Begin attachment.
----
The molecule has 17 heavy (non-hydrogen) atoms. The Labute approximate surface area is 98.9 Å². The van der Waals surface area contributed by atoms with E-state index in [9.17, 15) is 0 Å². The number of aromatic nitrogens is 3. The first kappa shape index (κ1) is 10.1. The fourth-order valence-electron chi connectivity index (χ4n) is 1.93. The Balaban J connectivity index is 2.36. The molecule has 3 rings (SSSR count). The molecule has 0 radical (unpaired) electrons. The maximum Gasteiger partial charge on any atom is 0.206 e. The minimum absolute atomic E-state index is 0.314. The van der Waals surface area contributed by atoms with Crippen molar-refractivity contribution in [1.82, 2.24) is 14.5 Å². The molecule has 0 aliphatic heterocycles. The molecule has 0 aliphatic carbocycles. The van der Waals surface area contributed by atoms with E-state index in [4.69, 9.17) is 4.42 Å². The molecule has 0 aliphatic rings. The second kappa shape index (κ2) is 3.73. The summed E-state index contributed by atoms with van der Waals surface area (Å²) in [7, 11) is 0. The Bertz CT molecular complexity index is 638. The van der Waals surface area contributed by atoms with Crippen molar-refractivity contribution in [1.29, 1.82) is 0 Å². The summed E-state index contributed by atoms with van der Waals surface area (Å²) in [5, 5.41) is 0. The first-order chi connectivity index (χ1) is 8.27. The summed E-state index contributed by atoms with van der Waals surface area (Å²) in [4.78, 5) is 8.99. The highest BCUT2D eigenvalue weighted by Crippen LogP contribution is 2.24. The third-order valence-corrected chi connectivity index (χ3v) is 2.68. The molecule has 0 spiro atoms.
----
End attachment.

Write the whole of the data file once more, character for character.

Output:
The molecule has 17 heavy (non-hydrogen) atoms. The Labute approximate surface area is 98.9 Å². The van der Waals surface area contributed by atoms with E-state index in [9.17, 15) is 0 Å². The number of aromatic nitrogens is 3. The first kappa shape index (κ1) is 10.1. The fourth-order valence-electron chi connectivity index (χ4n) is 1.93. The Balaban J connectivity index is 2.36. The molecule has 3 rings (SSSR count). The molecule has 0 radical (unpaired) electrons. The maximum Gasteiger partial charge on any atom is 0.206 e. The minimum absolute atomic E-state index is 0.314. The van der Waals surface area contributed by atoms with Crippen molar-refractivity contribution in [1.82, 2.24) is 14.5 Å². The molecule has 0 aliphatic heterocycles. The molecule has 0 aliphatic carbocycles. The van der Waals surface area contributed by atoms with E-state index in [4.69, 9.17) is 4.42 Å². The molecule has 0 aliphatic rings. The second kappa shape index (κ2) is 3.73. The summed E-state index contributed by atoms with van der Waals surface area (Å²) in [7, 11) is 0. The Bertz CT molecular complexity index is 638. The van der Waals surface area contributed by atoms with Crippen molar-refractivity contribution in [1.29, 1.82) is 0 Å². The summed E-state index contributed by atoms with van der Waals surface area (Å²) in [5, 5.41) is 0. The first-order chi connectivity index (χ1) is 8.27. The summed E-state index contributed by atoms with van der Waals surface area (Å²) in [4.78, 5) is 8.99. The highest BCUT2D eigenvalue weighted by Crippen LogP contribution is 2.24. The third-order valence-corrected chi connectivity index (χ3v) is 2.68. The molecule has 0 spiro atoms.